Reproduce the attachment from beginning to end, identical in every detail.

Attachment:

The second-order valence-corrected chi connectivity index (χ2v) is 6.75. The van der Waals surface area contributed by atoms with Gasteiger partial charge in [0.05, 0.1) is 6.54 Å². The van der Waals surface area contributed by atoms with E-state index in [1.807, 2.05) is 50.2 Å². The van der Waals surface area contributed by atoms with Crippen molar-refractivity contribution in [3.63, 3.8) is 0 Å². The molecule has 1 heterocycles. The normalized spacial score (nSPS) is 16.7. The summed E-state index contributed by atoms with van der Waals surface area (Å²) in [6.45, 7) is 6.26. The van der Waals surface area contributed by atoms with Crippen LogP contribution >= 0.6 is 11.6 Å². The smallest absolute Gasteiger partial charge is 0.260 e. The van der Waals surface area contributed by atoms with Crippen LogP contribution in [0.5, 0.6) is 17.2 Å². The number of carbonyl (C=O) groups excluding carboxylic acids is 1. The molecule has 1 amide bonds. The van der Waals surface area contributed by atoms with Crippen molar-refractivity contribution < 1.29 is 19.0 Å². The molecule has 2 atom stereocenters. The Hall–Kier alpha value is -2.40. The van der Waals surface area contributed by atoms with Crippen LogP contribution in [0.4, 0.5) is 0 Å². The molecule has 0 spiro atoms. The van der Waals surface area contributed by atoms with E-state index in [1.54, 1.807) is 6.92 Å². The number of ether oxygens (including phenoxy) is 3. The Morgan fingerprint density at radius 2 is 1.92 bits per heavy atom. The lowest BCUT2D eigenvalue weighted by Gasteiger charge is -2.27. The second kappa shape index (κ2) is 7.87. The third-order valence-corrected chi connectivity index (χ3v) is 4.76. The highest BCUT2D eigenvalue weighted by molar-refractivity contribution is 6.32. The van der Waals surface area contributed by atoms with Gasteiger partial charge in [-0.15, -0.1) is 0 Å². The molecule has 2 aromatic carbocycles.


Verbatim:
The second-order valence-corrected chi connectivity index (χ2v) is 6.75. The van der Waals surface area contributed by atoms with Gasteiger partial charge in [0.05, 0.1) is 6.54 Å². The van der Waals surface area contributed by atoms with E-state index in [1.807, 2.05) is 50.2 Å². The van der Waals surface area contributed by atoms with Crippen molar-refractivity contribution in [3.63, 3.8) is 0 Å². The molecule has 1 heterocycles. The normalized spacial score (nSPS) is 16.7. The summed E-state index contributed by atoms with van der Waals surface area (Å²) in [6.45, 7) is 6.26. The van der Waals surface area contributed by atoms with Crippen LogP contribution >= 0.6 is 11.6 Å². The smallest absolute Gasteiger partial charge is 0.260 e. The van der Waals surface area contributed by atoms with Crippen LogP contribution in [0.5, 0.6) is 17.2 Å². The number of carbonyl (C=O) groups excluding carboxylic acids is 1. The molecule has 1 amide bonds. The van der Waals surface area contributed by atoms with Crippen molar-refractivity contribution < 1.29 is 19.0 Å². The molecule has 2 atom stereocenters. The Hall–Kier alpha value is -2.40. The van der Waals surface area contributed by atoms with Crippen LogP contribution in [0.4, 0.5) is 0 Å². The molecule has 0 spiro atoms. The van der Waals surface area contributed by atoms with E-state index in [1.54, 1.807) is 6.92 Å². The number of ether oxygens (including phenoxy) is 3. The Morgan fingerprint density at radius 2 is 1.92 bits per heavy atom. The lowest BCUT2D eigenvalue weighted by Gasteiger charge is -2.27. The second kappa shape index (κ2) is 7.87. The third-order valence-corrected chi connectivity index (χ3v) is 4.76. The highest BCUT2D eigenvalue weighted by molar-refractivity contribution is 6.32. The van der Waals surface area contributed by atoms with Gasteiger partial charge in [-0.15, -0.1) is 0 Å². The molecule has 2 aromatic carbocycles.